The nonce for the account is available via the CLI, GraphQL API as well as being displayed on available block explorers. For example, via the CLI:

$ coda advanced get-nonce -address 4vsRCVGPNFDmHvuCctawApbyUg8J6iWzdHvJ2bNP8AL1GtMeaLwC6P8ZNTavKmAD4mMGbDq8H6DYramtiQP5fcf5xhdqAfYibt7Am9syUUU91oSf7HhLKrA26RPutsoyQSmZiMjPZoe1vDXW

Or via a GraphQL query:

query {
account(publicKey: "4vsRCVGPNFDmHvuCctawApbyUg8J6iWzdHvJ2bNP8AL1GtMeaLwC6P8ZNTavKmAD4mMGbDq8H6DYramtiQP5fcf5xhdqAfYibt7Am9syUUU91oSf7HhLKrA26RPutsoyQSmZiMjPZoe1vDXW") {

Amounts and fees are specified in nanocoda (there are 1 billion nanocoda in one Coda). The below transaction is for 1 Coda with a fee of 0.1 Coda. This sample code (the keys used have been truncated), simply outputs a formatted signed transaction to the console.

const CodaSDK = require("@o1labs/client-sdk");

let keys = {
"privateKey": "6Bn...",
"publicKey": "4vs..."

let recipient = "4vs..."

let signedPayment = CodaSDK.signPayment({
to: recipient,
from: keys.publicKey,
amount: 1000000000,
fee: 100000000,
nonce: 11,
memo: "Signed offline"
}, keys);

console.log(JSON.stringify(signedPayment, null, 2))

This results in the following response:

"publicKey": "4vsRCVGPNFDmHvuCctawApbyUg8J6iWzdHvJ2bNP8AL1GtMeaLwC6P8ZNTavKmAD4mMGbDq8H6DYramtiQP5fcf5xhdqAfYibt7Am9syUUU91oSf7HhLKrA26RPutsoyQSmZiMjPZoe1vDXW",
"signature": {
"field": "4095534492658964702093302946974471182296188502484380120926504384263504042032610580669486071343218811349585089608613942032855643518392809723352341936756681853799141236113411446072063867512380649660792574865803333232887390913090",
"scalar": "35403554010515316356568795584928624224609840002021165817923103399494288887666114389157076781767107373893931726328638542598055926963988193265351042590307015450026793718295883767841977811817570644316899178951192564007648210326202"
"payload": {
"to": "4vsRCVGPNFDmHvuCctawApbyUg8J6iWzdHvJ2bNP8AL1GtMeaLwC6P8ZNTavKmAD4mMGbDq8H6DYramtiQP5fcf5xhdqAfYibt7Am9syUUU91oSf7HhLKrA26RPutsoyQSmZiMjPZoe1vDXW",
"from": "4vsRCVGPNFDmHvuCctawApbyUg8J6iWzdHvJ2bNP8AL1GtMeaLwC6P8ZNTavKmAD4mMGbDq8H6DYramtiQP5fcf5xhdqAfYibt7Am9syUUU91oSf7HhLKrA26RPutsoyQSmZiMjPZoe1vDXW",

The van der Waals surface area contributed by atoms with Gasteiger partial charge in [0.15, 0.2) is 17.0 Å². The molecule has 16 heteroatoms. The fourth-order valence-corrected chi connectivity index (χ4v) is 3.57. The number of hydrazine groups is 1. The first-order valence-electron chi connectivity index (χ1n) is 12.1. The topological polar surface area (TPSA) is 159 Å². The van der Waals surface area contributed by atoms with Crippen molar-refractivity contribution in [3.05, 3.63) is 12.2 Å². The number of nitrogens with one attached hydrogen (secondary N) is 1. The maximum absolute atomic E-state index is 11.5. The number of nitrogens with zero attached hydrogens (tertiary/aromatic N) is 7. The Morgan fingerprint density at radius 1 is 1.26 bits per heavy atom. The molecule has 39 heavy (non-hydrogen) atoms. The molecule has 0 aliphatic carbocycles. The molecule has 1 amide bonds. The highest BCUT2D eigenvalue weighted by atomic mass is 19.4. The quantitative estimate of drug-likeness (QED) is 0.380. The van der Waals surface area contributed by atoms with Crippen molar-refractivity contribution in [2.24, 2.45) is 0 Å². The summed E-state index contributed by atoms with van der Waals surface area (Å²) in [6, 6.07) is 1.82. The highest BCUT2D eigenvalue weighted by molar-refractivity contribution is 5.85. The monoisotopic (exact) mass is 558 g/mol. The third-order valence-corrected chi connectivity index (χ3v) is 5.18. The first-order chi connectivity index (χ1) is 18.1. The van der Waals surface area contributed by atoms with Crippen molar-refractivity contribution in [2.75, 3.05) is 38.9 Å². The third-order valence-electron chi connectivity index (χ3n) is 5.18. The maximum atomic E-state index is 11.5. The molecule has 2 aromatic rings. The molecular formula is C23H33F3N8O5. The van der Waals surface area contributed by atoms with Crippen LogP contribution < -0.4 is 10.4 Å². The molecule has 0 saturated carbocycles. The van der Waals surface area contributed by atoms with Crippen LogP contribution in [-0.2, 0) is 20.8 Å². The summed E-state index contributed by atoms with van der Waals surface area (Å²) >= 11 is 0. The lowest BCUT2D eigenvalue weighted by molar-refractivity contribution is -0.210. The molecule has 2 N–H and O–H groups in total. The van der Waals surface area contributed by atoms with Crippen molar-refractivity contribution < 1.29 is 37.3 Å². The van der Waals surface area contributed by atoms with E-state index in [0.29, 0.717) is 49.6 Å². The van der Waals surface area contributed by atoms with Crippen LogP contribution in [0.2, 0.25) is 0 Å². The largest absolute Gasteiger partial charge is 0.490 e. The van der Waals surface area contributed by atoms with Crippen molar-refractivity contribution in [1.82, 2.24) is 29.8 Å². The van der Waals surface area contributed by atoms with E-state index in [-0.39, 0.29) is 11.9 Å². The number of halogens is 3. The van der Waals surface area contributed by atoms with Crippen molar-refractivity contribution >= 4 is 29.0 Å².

"fee": "100000000",
"amount": "1000000000",
"nonce": "11",
"memo": "Signed offline",
"validUntil": "4294967295"

The role of the nonce is to prevent anyone from replaying this transaction on the blockchain.

Now that we have a signed transaction, the next step is to broadcast it to the network so it can be gossipped to all nodes on the network and included in a future block. To achieve this, you can either broadcast the transaction via the GraphQL API or use a third party service.

If you have a running node, you can use the GraphQL API to submit the transaction directly via the API or using the GraphiQL GUI as illustrated below, by copying the values from the signed transaction output to the correct input fields. In the below query, you will be returned the payment id that you can subsequently query for the transaction status.

Using GraphiQL to broadcast a transaction

If you do not have access to a node but still wish to broadcast your transaction, you can use a third-party service to broadcast the transaction to the rest of the network. For example, I added a broadcast transaction form to the block explorer I developed. To use, simply copy the output from the SDK and paste it into the form. As the ecosystem grows, expect to see more services offering this functionality, such as outlined in the Figment Networks token grant to build a “Coda Gateway”.

Broadcast a transaction using a block explorer

Common issues with broadcasting transactions include specifying an incorrect nonce, using an account without a sufficient balance, or specifying amounts and fees in Coda instead of nanocoda (there is a minimum fee of 0.001 Coda or 1000000 nanocoda).

Technical writer, data wrangler and (former) full stack dev